Posted by: Jason | October 11, 2010
My Local Teen Pregnancy/STD report card and why it matters
These are the 2008 numbers for Charlotte County FL, an average-in-every-way-middle-class-sleepy-Gulf-Coast-community.
County Population: 165,827
Number of Teen births, Girls Age 10-19: 130
Reported Chlamydia Cases in 15-19 year olds: 82
Reported Gonorrhea Cases in 15-19 year olds: 11
Average Number of Reported New AIDS Cases: 18
Average Number of Reported New HIV Cases : 27
Number of Reported Chlamydia Cases: 227
Number of Reported Gonorrhea Cases: 46
I happen to think these numbers are horrific! And let me tell you, for what we Floridians pay for Sex-Ed it should be a heck of a lot better! But guess what, America? You all chip in an average of $4 to FL for every $1 we spend on our Sex-Ed. So you’re paying for this too! As this report explains:
Beginning in 1981 under the Reagan administration, the federal government increasingly put its support and money behind abstinence-only-until-marriage programs. Today, there are threeseparate funding streams supporting these programs, including the Adolescent Family Life Act(AFLA), the Title V abstinence-only-until-marriage program, and Community-Based AbstinenceEducation (CBAE) funding.
Currently about 1/2 of the states have figured out that this crap fails kids and have actually chosen not to take any of this money and instead fund medically accurate and comprehensive Sexual Health Education. An estimated 80% of these states that backed out cited well researched evidence as their reason and have come from a broad spectrum of the country.
Florida, meanwhile, is actually putting in more state money than the federal government requires! We are second only to Texas in dollars taken in from these 3 programs, as well as state funded contributions.
Since 2003 Florida has spent over $15 million in this abstinence only education programs. In 2009 alone, the rest of you sent us $13 Million to fund this! Thanks America!
All this money is going to 33 entities in the state:
- one private school,
- three crisis pregnancy centers (a little late, eh?)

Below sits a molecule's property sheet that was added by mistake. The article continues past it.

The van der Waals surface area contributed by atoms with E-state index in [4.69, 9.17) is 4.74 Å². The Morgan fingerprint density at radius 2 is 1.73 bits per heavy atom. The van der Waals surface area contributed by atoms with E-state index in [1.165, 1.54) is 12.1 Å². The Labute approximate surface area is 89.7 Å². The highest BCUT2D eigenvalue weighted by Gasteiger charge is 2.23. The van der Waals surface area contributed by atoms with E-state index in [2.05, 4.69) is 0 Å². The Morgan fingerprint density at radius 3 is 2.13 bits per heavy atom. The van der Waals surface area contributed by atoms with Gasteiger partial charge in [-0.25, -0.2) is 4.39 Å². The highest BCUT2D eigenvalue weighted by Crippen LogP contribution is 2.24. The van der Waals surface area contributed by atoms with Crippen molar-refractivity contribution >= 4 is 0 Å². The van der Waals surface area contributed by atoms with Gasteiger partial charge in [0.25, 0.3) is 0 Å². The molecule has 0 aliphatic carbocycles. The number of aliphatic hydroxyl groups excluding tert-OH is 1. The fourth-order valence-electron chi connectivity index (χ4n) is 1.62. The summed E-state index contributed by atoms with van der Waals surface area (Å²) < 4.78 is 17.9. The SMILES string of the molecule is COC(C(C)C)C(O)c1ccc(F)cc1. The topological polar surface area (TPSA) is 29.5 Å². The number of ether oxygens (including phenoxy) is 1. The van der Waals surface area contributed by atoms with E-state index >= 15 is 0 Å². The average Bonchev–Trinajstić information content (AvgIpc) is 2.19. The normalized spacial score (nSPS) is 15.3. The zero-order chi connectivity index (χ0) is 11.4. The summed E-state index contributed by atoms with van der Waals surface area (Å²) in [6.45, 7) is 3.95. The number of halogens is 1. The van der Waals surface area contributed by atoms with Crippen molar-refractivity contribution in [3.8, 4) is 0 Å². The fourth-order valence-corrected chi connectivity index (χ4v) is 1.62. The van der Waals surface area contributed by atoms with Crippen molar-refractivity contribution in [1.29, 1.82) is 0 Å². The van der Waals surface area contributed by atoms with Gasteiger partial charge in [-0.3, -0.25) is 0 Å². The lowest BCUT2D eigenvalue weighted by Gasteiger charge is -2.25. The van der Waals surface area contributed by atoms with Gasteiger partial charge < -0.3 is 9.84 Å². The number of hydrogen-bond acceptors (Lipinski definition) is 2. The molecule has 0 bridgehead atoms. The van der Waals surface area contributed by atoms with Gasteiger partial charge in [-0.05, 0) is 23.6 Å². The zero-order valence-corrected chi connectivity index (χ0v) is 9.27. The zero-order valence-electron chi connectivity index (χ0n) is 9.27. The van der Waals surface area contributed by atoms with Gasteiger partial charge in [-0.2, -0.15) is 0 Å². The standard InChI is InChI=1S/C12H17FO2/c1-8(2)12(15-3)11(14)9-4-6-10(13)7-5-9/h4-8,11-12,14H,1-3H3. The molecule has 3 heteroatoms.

- five community health clinics or departments, and
- 24 community-based organizations (including 16 faith-based groups.)
Meanwhile Florida currently has no statewide standards for teaching sex education. A recent University of Florida study identified the following inadequacies in sex education in Florida:
- Sex education is rarely afforded an effective amount of time.
- It occurs too late in students’ academic careers (usually in 9th or 10th grade).
- There is little uniformity or standards (in terms of training or quality assurance).
- Sex education is not accessible to all students (especially Latinos).
- It fails to adequately address students’ needs.
The net effect is a sort of sex-ed by proxy. Again, from the report:
Though no school systems are direct recipients of federal funding for abstinence-only-until-marriage programs, it is not surprising that these programs have worked their ways into public schools in theform of speakers, courses, curricula, student clubs, and after-school programs. Such services are undoubtedly very appealing, as the federal money allows grantees to provide them free of charge.
Well, the results must be great then right? I mean, this Red State of Small Government – Control Spending politicians wouldn’t keep investing in it otherwise would they?
Sadly, the results are not good. Our young people are as sexually active as anywhere else, but we have more teen pregnancies and more sexually transmitted diseases.
In my next post I will discuss what Florida, and the rest of the 1/2 of America that participates in this fraud, can do about it.